The controversy surrounding Memoirs of a Geisha‘s Chinese-as-Japanese thesping has threatened to derail this big-screen adaptation of Arthur Golden’s bestseller for months now. Rob Marshall has been on the receiving end of most of this flack, but is the man a racist or just another Hollywood sell-out? In casting Crouching Tiger, Hidden Dragon‘s two female stars—the Chinese Ziyi Zhang and the Malaysian Michelle Yeoh—as geishas, Marshall chucks more coal into the bottom-line-driven fire of the Hollywood machine. Maybe it’s because I’m used to this sort of thing and have compliantly accepted over the years that a Puerto Rican playing a Mexican is preferable to, say, Marlon Brando playing Emiliano Zapata in brown-face, but I see this typecasting as a laughable transparency rather than a deliberate attempt to spread pan-Asian stereotypes. Since the dehumanizing Memoirs of a Geisha‘s view of Japanese culture isn’t designed for people familiar with the works of Mikio Naruse, Yasujirô Ozu, or Kenji Mizoguchi, but rather a mainstream crowd that fondly remembers singing “Chinese, Japanese, dirty knees, look at these!” as children, it only makes sense that this three-ring show’s actresses hail from the only foreign film its target audience is likely to have ever seen.
“What do we know about entertaining Americans?” wonders Zhang’s character Sayuri at one point during the film, planning her return to the spotlight after the war has ravaged her ambitions. For Marshall, engaging his audience means putting on a circus. Indeed, given how pitifully this soulless hunk of exoticized garbage announces its white man’s burden, a better name for it might have been Ringling Brothers and Barnum & Bailey’s Memoirs of a Geisha. Like some white hunter discovering a lost kingdom after having made his way through a tropical rain forest (somewhere there’s a picture of the film’s awe-struck crew peering through a bonsai tree), Marshall pumps the cultural signifiers a Japanese director might take for granted with wide-eyed pomp and circumstance. (If you compare the way Naruse shoots an abacus in When a Woman Ascends a Stairs with the way Marshall photographs the big, bad, perpetually-smoking “landlady” O-kami—a preposterous Miss Scarlet caricature played by Kaori Momoi—sliding the beads of her abacus back and forth, the film’s outsider-looking-in affliction becomes especially clear.)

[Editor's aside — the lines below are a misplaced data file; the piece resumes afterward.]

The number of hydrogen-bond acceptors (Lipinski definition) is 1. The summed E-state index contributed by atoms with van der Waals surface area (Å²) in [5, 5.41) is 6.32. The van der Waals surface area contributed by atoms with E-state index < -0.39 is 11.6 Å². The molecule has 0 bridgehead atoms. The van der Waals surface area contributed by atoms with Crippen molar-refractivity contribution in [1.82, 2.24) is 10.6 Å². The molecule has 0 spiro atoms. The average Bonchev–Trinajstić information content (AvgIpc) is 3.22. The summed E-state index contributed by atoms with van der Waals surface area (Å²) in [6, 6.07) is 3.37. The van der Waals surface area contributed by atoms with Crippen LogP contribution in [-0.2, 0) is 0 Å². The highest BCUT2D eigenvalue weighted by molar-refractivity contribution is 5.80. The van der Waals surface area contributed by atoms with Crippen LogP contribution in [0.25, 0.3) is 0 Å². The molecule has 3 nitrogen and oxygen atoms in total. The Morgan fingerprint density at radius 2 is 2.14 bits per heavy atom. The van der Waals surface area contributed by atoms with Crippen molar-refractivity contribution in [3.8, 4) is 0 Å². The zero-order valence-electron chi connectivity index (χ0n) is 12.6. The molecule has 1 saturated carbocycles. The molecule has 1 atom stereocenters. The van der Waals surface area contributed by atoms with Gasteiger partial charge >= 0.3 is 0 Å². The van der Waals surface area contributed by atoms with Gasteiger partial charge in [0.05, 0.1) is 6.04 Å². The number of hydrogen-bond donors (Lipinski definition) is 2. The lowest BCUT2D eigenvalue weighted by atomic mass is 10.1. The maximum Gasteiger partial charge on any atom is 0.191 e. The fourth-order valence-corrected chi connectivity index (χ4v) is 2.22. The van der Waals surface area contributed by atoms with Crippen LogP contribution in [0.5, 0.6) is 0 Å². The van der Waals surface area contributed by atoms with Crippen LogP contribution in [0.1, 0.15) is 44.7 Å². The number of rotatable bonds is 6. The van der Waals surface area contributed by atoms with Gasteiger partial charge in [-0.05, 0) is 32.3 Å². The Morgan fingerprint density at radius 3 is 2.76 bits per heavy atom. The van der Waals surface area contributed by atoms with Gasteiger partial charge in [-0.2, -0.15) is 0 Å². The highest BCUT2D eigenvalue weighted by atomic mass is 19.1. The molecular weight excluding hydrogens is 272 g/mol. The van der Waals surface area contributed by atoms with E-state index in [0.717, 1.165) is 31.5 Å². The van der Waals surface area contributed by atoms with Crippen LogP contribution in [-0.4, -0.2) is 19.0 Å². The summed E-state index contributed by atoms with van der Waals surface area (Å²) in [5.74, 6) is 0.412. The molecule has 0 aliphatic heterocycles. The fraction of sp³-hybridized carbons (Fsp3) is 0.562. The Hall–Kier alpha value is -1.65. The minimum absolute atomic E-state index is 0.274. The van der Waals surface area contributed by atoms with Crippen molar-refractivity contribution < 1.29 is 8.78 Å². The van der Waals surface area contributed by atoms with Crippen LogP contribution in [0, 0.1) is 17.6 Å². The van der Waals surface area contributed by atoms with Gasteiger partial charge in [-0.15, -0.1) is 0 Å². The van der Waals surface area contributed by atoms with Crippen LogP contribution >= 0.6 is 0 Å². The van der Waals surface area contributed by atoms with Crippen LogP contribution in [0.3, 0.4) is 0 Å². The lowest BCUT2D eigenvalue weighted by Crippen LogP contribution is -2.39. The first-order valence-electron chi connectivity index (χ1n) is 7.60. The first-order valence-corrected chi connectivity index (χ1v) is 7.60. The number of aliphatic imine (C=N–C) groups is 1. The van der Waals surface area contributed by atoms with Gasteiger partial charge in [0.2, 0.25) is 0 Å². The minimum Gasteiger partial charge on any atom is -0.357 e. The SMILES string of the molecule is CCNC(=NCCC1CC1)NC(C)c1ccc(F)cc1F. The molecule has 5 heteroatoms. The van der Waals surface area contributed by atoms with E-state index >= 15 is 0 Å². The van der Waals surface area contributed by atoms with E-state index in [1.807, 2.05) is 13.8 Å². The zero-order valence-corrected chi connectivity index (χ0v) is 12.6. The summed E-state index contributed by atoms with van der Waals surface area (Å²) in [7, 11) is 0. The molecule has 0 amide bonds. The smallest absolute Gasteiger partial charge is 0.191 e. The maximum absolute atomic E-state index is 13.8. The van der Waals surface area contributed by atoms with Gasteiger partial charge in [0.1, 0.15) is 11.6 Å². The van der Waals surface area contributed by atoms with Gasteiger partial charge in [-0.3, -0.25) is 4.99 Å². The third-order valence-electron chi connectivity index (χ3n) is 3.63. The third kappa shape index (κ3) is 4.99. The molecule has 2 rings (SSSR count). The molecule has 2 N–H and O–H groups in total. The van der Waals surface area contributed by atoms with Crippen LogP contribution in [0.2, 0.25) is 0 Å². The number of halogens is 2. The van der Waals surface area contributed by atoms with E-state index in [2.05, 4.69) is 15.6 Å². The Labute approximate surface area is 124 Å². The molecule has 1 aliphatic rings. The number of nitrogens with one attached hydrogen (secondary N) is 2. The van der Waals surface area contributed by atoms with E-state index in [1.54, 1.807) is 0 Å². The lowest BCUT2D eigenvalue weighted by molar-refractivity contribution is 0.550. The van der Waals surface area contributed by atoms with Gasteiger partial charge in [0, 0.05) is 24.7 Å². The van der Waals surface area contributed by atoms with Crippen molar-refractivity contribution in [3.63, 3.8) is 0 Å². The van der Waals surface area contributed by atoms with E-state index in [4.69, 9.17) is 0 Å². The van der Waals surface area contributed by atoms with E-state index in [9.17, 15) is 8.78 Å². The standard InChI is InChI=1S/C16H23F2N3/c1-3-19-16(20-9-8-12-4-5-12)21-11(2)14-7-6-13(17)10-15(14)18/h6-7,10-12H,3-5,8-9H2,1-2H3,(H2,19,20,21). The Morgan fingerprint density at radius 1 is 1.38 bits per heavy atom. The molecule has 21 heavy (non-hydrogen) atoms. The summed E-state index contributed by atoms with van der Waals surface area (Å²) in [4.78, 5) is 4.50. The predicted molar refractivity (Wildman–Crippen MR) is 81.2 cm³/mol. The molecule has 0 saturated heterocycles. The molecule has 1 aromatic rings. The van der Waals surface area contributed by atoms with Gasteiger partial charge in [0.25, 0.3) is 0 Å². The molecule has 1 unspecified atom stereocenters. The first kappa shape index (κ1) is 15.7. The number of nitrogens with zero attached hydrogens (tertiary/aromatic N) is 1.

Marshall doesn’t hype the soul of Japan, only its artifice. He isn’t obsessed with the psychological toil of his female characters (that devastating sense of resignation Mizoguchi and Naruse understood so well), only the flamboyancy of their trade. To Marshall, the geisha is less a woman than a performance artist, and though Zhang’s runway-style dance number in the film is more dazzling than anything in the director’s insipid Chicago, it means nothing emotionally. The film’s swooping aesthetic (no cherry blossom or stepping stone is safe from its exoticizing gaze) tents the canned intrigue of the story’s circus burlesque. Marshall is the ringleader, prancing around his back-lot vision of Japan and allowing his audience to gawk at the freakitude of Sayuri’s blue eyes (a white-identifiable, sans-context conceit that exists to stress some hoary notion that she is like water, and as such is able to wash away earth and put out fire—or something ridiculous to that effect) and a gorgeous Gong Li jumping like a lioness through hoops of fire and scratching those who threaten her place on the geisha food chain. Given the film’s thin social perspective and parade of cardboard villainy, after a while it all comes to strangely resemble a Walt Disney animation.